The geographical origins of the Jacksons (shown in blue) are a little more widespread, although coming from southeast Derbyshire in the main. Grandad Jackson lived and worked in Burton, and after the death of his first wife Maria Bishop, I’m not sure how he came to know Alice (who was living in Hollington, about 12 miles on foot), marrying her two years after he became a widower.

Several generations of my forebears were agricultural laborers, some were coal merchants (maybe with a horse and cart for traveling around). Nothing particularly noteworthy.


We are fortunate (thanks to Martin’s impressive research – and others who are also researching many of the same family branches) to have such a fine record for our ancestry. Each time I look through the database I think about the life and times of these forebears of mine. What sort of lives did they really lead? How were they impacted by national events like the Civil War of the 1640s, or the Jacobite Rebellions of 1715 and 1745, for example. In 1745, Bonnie Prince Charlie marched his men right through the area where the Bull family lived, before reaching Derby. Or even international events such as the Napoleonic Wars, the Battle of Waterloo for example, or the Crimean War of the 1850s.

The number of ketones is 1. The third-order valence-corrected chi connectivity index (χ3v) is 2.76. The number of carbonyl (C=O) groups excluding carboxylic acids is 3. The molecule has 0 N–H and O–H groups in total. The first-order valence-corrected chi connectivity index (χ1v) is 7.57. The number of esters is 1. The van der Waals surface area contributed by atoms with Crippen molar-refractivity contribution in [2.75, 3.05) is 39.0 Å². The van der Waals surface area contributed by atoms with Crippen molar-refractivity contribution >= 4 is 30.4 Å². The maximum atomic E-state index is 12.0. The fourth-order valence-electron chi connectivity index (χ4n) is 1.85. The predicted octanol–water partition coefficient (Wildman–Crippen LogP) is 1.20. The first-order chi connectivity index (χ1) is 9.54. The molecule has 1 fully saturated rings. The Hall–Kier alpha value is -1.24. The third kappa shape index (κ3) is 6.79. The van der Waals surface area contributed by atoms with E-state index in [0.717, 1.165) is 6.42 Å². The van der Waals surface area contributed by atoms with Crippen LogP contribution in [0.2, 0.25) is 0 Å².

Just plotting their birthplaces on a map (it’s the geographer in me) gives me a sense of belonging. At heart, I am a Staffordshire man.

Bull is the name . . . history is the game

John Bull is, according to the article in Wikipedia, the national personification of the United Kingdom in general, and England in particular.

One of my family names is Bull.

My grandmother, Alice Maud Bull, born on 16 April 1880, married my grandfather Thomas (Tom) Jackson on 23 August 1904. They had four children together, and she was also stepmother to Tom’s daughter and son by his first wife Maria Bishop, who died in childbirth in 1900.

Alice hailed from the village of Hollington in Derbyshire, about halfway between Ashbourne and Derby. Tom and Alice set up married life together in Burton-on-Trent, but returned to Hollington after Tom retired. Grandma was 68 when I was born; grandad was almost 76. So I only ever knew them as elderly folks.